1993 Volkswagen LT 4x4 - volksmogen
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I imported my 1993 model year Volkswagen LT 45 4x4 in the late spring of 2007 when it turned 15 years old to meet Canada's import regulations. The LT is basically the Vanagon's older big brother tipping the scales at almost 3000kg and a GVW of 4600kg. The LT has the best features of most European 4x4s with it front and rear differential locks coupled with old fashioned North American leaf springs and high range / low range transfer case.
My reason for getting the LT was that it was bigger than the TriStar that I was driving, I could haul two quads in the rear of the truck and myself and six other people in the cab of the truck if I wanted to. I've always been impressed with the Unimog, but the old 404 series of the Unimog was too slow, too loud and too 1950s looking for my liking. The newer u1300 series of the Unimog was nice, but to find one that seats more than three people would cost a lot of money and the 80km/h cruising speed just didn't make sense on roads where people drive at 110km/h so for me, the LT Double Kabine (DoKa) was the obvious choice seeing how I enjoys Volkswagens so much.
The first thing that I did when I got it back to Canada was make it pass the BC out of province inspection after the injector pump promptly killed itself so it was rebuilt by NW Fuel Injection in Surrey BC. After the truck was running for a bit, I was noticing that the 8 and 10% hills of BC made the truck run a lot slower than it did in Germany. I turned up the boost from 0.70 bar to 1.05 bar and increased the fueling to match the 25% more power made a big difference! With with an estimated 120hp and 175ft.lbs of torque the truck moved along pretty good! To keep an eye on things I installed a few gauges.
I decided that the 235/85R16 tires had to go. I didn't like the split rim technology and I wanted more ground clearance. I decided on installing some 9x20" Unimog 406 rims as it was the same bolt pattern as the LT 4x4 and some BF Goodrich All-Terrains in 285/65R20 format. My first set of Unimog wheels came from Mross Import in Langly BC, according to Hans the wheels he had were "take offs" and the set of four could be had for $500 - the rims that I got were certainly "take offs"... from a 1960 something vintage 404 that was half way in the wrecking yard as they were very bent and out of round - after lots of phone calls Hans took them back, then after about six weeks of phone calls and threatening to take him to court, he finally give me back $400... and a promise to send me the other $100... that was three months ago and not a sign of my hundred bucks. So a word of warning - unless you don't want the possibility of after sales support, don't buy from Mross Import / Unimog Canada. According to my tire calculator, the original 80.5cm / 31.7" tires gave me a 100km/h speed of 3540 rpm. The new 87.6cm / 34.5" tall tires lowered that to 3240 rpm which made the interior that much quieter at highway speeds. In order to accomplish installing the 285/65R20 tires, I installed a mild 2" suspension lift. The 235/85R16 tires will eventually find their way to my 1986 Westfalia Syncro!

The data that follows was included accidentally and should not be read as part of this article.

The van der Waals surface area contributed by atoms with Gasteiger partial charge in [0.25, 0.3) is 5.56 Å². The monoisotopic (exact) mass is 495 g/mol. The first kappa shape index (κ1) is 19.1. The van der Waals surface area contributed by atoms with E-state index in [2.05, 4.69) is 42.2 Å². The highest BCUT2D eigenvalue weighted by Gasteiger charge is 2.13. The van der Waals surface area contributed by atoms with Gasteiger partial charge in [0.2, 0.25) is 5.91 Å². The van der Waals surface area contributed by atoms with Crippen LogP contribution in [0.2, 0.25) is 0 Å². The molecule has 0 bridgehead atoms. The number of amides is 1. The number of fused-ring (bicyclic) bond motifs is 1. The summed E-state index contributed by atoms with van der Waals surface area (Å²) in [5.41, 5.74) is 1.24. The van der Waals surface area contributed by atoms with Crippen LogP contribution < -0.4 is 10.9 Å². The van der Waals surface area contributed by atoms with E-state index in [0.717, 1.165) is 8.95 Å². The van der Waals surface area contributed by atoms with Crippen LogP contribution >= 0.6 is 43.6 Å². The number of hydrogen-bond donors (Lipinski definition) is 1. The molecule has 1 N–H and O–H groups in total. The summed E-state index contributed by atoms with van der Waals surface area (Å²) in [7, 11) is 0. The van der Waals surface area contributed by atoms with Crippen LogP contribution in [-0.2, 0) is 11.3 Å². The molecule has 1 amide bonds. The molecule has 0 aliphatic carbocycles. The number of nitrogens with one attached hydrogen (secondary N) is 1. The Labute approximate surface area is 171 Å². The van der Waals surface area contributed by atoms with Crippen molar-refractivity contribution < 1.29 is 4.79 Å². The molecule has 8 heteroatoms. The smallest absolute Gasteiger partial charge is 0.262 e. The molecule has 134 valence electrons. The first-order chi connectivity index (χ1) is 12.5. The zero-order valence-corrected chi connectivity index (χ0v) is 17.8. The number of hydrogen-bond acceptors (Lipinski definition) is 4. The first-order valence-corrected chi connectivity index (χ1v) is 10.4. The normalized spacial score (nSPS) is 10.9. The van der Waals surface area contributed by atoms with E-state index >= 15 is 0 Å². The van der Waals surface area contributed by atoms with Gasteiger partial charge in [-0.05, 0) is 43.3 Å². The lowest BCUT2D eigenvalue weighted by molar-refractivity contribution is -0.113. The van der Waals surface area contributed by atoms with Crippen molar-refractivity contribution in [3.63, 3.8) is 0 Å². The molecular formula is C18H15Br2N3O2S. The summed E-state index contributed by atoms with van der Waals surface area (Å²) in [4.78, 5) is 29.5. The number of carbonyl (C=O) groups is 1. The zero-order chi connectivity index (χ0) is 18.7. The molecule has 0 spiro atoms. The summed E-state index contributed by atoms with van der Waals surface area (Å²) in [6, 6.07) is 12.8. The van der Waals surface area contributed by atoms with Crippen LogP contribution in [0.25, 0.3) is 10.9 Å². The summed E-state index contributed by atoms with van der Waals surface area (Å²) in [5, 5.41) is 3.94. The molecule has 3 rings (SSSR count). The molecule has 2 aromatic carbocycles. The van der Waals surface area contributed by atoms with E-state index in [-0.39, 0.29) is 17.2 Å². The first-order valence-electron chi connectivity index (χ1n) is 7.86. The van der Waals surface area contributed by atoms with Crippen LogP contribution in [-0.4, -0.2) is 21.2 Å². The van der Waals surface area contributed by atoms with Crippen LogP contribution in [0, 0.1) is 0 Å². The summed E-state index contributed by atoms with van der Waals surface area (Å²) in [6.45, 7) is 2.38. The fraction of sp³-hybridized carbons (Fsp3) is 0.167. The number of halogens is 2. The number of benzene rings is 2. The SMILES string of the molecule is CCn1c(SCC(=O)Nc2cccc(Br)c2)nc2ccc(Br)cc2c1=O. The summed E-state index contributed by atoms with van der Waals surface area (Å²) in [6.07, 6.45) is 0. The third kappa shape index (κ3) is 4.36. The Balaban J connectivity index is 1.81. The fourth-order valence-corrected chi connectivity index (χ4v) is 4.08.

I had to make a trip to Alberta to pick up my 1990 Golf Country TDI which ate it's injection pump. Although the original European trailer ball on the LT was 2", the U-haul trailer I was renting wanted that ball to be 16" off the ground and not the 24" that it currently was! My solution was to build a new rear bumper that also incorporated a winch. I also installed a new office chair for the trip - thank you Uncle Heiner!
At end of the fall the front end of the truck started to make some noise. So, we though that it was the New Process 241V transfer case finally packing it in as it made a lot of noise in 4WD mode. After a bit of research the Jeep Cherokee 242J transfer case was an almost direct fit plus it gave me a full time "open differential" 4x4 option like the Audi quattro system... cool! Unfortunately the transfer case wasn't the source of the noise it was the front differential.